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An excerpt from www.HouseOfNames.com archives copyright 2000 - 2016


The origins of the Ivanney surname date from the ancient Anglo-Saxon culture of Britain. Their name originated with an early member who was a person who because of their personal attributes and characteristics was referred to as Ivy. In this case the nickname was originally derived from an old Christmas game, where Ivy-girl was the antagonist. This name signifies a young maiden. Often nicknames described strong traits or attributes that people wished to emulate in a specific animal. In the Middle Ages, anthropomorphic ideas, which attributed human qualities and form to gods or animals, were held about the characters of other living creatures. They were based on the creature's habits. Moreover, these associations were reflected in folk tales, mythology, and legends which portrayed animals behaving as humans.

Ivanney Early Origins



The surname Ivanney was first found in Huntingdonshire where they held a family seat from ancient times.

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Ivanney Spelling Variations


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Ivanney Spelling Variations



The English language only became standardized in the last few centuries; therefore, spelling variations are common among early Anglo-Saxon names. As the form of the English language changed, even the spelling of literate people's names evolved. Ivanney has been recorded under many different variations, including Ivany, Ivimey, Iviormy, Ivamy, Iveney, Ivanny and many more.

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Ivanney Early History


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Ivanney Early History



This web page shows only a small excerpt of our Ivanney research. Another 93 words (7 lines of text) are included under the topic Early Ivanney History in all our PDF Extended History products and printed products wherever possible.

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Ivanney Early Notables (pre 1700)


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Ivanney Early Notables (pre 1700)



More information is included under the topic Early Ivanney Notables in all our PDF Extended History products and printed products wherever possible.

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The Great Migration


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The Great Migration



For many English families, the political and religious disarray that shrouded England made the far away New World an attractive prospect. On cramped disease-ridden ships, thousands migrated to those British colonies that would eventually become Canada and the United States. Those hardy settlers that survived the journey often went on to make important contributions to the emerging nations in which they landed. Analysis of immigration records indicates that some of the first North American immigrants bore the name Ivanney or a variant listed above: Nicholas Ivany settled in St. John's, Newfoundland, in 1755; George Ivymy settled at Trinity in 1757; James Ivamy settled in Bonaventure in 1788; George Ivamy settled in Port Wrexton in 1825.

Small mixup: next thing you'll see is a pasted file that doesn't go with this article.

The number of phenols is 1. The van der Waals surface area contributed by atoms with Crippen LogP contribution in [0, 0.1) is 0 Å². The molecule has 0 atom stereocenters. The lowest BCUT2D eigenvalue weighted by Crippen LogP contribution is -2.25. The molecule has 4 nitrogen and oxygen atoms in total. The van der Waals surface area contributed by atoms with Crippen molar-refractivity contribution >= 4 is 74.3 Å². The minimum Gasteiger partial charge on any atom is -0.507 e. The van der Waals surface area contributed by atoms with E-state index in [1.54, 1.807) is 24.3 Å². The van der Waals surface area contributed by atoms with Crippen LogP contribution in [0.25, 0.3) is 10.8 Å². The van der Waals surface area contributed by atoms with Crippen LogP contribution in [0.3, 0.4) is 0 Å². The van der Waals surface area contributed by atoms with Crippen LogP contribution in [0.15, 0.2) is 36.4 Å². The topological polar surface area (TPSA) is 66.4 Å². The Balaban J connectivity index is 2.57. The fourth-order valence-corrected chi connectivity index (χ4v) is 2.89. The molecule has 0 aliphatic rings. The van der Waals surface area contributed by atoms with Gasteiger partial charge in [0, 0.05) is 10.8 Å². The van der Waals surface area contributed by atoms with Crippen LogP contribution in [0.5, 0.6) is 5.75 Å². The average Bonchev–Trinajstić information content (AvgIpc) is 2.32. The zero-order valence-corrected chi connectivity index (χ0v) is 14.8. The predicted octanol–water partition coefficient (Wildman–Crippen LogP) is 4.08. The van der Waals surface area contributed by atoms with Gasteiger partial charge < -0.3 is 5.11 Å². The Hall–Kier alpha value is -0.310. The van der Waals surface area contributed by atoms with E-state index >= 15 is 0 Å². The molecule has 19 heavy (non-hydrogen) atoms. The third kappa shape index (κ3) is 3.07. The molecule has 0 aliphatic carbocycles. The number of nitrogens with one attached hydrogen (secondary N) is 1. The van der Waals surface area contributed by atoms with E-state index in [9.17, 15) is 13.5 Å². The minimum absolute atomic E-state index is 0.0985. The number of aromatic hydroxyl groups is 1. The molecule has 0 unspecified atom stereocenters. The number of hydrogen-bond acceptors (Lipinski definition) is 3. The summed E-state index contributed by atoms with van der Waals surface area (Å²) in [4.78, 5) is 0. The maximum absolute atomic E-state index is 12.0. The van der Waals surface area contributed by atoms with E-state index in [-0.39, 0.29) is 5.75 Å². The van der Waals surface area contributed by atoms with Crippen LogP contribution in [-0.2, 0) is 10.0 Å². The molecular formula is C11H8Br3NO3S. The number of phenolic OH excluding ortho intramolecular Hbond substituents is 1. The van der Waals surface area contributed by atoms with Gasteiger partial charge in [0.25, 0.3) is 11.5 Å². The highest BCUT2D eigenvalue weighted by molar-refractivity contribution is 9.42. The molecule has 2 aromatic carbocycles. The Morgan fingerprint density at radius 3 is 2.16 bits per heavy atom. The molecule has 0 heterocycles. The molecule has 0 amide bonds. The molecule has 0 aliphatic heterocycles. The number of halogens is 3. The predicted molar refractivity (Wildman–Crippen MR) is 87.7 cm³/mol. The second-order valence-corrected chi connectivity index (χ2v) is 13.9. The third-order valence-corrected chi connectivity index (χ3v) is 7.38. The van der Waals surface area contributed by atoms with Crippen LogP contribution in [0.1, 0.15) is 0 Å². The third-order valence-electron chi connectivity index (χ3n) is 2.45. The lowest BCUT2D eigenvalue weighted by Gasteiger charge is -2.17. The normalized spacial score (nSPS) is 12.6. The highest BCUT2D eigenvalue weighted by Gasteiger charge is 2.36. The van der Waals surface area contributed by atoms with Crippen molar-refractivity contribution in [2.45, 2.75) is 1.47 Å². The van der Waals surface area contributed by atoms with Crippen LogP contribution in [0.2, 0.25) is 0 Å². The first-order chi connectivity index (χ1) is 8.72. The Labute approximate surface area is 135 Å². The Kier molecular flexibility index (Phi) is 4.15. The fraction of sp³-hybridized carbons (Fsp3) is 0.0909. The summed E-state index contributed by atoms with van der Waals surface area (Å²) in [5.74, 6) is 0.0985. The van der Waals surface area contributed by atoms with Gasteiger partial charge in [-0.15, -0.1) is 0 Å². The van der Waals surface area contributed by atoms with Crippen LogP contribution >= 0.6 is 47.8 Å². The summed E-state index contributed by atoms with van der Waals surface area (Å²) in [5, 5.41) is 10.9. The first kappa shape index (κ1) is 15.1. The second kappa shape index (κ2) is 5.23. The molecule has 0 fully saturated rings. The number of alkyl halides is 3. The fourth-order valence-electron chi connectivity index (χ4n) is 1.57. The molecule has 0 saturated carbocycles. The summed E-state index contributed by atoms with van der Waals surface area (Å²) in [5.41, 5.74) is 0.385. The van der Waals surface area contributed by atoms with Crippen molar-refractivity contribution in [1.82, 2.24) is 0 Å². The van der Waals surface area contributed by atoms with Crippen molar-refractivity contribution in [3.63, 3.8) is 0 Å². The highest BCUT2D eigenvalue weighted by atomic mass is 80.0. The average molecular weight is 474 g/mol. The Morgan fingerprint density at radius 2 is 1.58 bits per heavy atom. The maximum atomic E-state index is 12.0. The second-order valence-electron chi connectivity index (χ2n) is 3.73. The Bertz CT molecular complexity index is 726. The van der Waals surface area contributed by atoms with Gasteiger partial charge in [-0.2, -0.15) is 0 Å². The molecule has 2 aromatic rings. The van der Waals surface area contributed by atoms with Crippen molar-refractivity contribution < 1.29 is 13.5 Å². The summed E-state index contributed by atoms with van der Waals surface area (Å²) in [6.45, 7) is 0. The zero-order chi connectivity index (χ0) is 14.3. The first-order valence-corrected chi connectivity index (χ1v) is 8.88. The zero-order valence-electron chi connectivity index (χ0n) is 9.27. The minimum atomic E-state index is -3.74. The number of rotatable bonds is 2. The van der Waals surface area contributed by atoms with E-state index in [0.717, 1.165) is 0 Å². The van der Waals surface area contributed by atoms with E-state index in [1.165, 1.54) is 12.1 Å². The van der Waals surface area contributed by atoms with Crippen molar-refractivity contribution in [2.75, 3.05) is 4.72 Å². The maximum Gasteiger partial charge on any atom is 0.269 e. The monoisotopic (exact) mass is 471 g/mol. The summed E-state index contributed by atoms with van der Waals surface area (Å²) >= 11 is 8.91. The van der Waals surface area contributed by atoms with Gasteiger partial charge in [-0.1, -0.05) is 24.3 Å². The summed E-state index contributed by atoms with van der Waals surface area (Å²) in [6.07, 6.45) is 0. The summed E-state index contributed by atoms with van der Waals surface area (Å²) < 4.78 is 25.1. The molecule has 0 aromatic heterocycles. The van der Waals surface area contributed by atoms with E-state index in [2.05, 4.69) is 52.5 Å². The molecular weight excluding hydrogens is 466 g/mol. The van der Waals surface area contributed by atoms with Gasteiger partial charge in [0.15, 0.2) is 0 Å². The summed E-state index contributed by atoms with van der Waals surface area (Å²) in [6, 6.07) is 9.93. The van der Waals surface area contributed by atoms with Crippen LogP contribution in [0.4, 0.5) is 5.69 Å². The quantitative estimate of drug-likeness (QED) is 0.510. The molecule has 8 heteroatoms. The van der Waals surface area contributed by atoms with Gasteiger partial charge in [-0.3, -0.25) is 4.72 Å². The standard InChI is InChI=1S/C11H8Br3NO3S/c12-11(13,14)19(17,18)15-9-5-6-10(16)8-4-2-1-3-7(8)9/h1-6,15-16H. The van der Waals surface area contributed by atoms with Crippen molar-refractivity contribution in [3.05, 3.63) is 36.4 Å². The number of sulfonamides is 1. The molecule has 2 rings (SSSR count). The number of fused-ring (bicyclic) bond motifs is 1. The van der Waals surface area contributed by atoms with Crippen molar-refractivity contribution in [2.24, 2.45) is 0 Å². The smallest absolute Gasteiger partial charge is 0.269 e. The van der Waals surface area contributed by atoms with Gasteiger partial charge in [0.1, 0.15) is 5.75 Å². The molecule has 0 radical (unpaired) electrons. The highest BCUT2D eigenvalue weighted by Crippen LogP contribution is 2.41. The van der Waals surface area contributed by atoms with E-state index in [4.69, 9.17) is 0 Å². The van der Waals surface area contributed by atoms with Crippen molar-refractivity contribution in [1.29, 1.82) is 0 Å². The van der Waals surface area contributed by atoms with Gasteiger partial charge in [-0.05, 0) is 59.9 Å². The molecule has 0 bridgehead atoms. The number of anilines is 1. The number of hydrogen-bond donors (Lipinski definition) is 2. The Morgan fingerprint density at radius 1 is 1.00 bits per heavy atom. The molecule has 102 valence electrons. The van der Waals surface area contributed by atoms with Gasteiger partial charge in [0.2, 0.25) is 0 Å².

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Ivanney Family Crest Products


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Ivanney Family Crest Products




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See Also


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See Also




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Citations


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Citations



    Other References

    1. The Norman People and Their Existing Descendants in the British Dominions and the United States Of America. Baltimore: Genealogical Publishing, 1975. Print. (ISBN 0-8063-0636-X).
    2. Bullock, L.G. Historical Map of England and Wales. Edinburgh: Bartholomew and Son, 1971. Print.
    3. Bowman, George Ernest. The Mayflower Reader A Selection of Articales from The Mayflower Descendent. Baltimore: Genealogical Publishing. Print.
    4. Elster, Robert J. International Who's Who. London: Europa/Routledge. Print.
    5. Humble, Richard. The Fall of Saxon England. New York: Barnes and Noble, 1975. Print. (ISBN 0-88029-987-8).
    6. Crozier, William Armstrong Edition. Crozier's General Armory A Registry of American Families Entitled to Coat Armor. New York: Fox, Duffield, 1904. Print.
    7. Egle, William Henry. Pennsylvania Genealogies Scotch-Irish and German. Harrisburg: L.S. Hart, 1886. Print.
    8. Virkus, Frederick A. Ed. Immigrant Ancestors A List of 2,500 Immigrants to America Before 1750. Baltimore: Genealogical Publishing, 1964. Print.
    9. Reaney P.H and R.M. Wilson. A Dictionary of English Surnames. London: Routledge, 1991. Print. (ISBN 0-415-05737-X).
    10. Le Patourel, John. The Norman Empire. New York: Oxford University Press, 1976. Print. (ISBN 0-19-822525-3).
    11. ...

    The Ivanney Family Crest was acquired from the Houseofnames.com archives. The Ivanney Family Crest was drawn according to heraldic standards based on published blazons. We generally include the oldest published family crest once associated with each surname.

    This page was last modified on 11 April 2014 at 13:16.

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